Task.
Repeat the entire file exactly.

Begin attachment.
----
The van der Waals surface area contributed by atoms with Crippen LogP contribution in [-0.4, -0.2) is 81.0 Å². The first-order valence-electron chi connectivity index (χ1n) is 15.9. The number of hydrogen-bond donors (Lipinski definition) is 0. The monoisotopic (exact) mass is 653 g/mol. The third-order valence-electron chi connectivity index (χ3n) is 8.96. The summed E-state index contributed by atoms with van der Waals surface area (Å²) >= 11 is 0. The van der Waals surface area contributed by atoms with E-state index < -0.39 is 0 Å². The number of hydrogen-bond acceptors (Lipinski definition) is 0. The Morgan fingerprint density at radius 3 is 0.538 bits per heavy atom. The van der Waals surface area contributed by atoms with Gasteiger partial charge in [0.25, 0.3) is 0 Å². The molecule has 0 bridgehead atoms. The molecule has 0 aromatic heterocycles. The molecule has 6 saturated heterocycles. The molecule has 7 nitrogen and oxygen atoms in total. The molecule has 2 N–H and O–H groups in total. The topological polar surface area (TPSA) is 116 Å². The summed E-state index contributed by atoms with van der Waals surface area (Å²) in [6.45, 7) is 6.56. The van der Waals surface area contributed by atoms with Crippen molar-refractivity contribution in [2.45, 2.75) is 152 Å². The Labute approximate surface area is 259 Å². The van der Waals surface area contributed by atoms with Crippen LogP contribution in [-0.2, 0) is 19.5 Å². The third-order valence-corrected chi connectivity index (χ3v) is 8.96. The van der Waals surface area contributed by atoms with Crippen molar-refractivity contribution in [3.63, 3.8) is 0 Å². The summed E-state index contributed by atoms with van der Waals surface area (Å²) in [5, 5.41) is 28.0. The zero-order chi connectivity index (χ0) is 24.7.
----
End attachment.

The van der Waals surface area contributed by atoms with Crippen LogP contribution in [-0.4, -0.2) is 81.0 Å². The first-order valence-electron chi connectivity index (χ1n) is 15.9. The number of hydrogen-bond donors (Lipinski definition) is 0. The monoisotopic (exact) mass is 653 g/mol. The third-order valence-electron chi connectivity index (χ3n) is 8.96. The summed E-state index contributed by atoms with van der Waals surface area (Å²) >= 11 is 0. The van der Waals surface area contributed by atoms with E-state index < -0.39 is 0 Å². The number of hydrogen-bond acceptors (Lipinski definition) is 0. The Morgan fingerprint density at radius 3 is 0.538 bits per heavy atom. The van der Waals surface area contributed by atoms with Gasteiger partial charge in [0.25, 0.3) is 0 Å². The molecule has 0 bridgehead atoms. The molecule has 0 aromatic heterocycles. The molecule has 6 saturated heterocycles. The molecule has 7 nitrogen and oxygen atoms in total. The molecule has 2 N–H and O–H groups in total. The topological polar surface area (TPSA) is 116 Å². The summed E-state index contributed by atoms with van der Waals surface area (Å²) in [6.45, 7) is 6.56. The van der Waals surface area contributed by atoms with Crippen molar-refractivity contribution in [2.45, 2.75) is 152 Å². The Labute approximate surface area is 259 Å². The van der Waals surface area contributed by atoms with Crippen LogP contribution in [-0.2, 0) is 19.5 Å². The third-order valence-corrected chi connectivity index (χ3v) is 8.96. The van der Waals surface area contributed by atoms with Crippen molar-refractivity contribution in [3.63, 3.8) is 0 Å². The summed E-state index contributed by atoms with van der Waals surface area (Å²) in [5, 5.41) is 28.0. The zero-order chi connectivity index (χ0) is 24.7.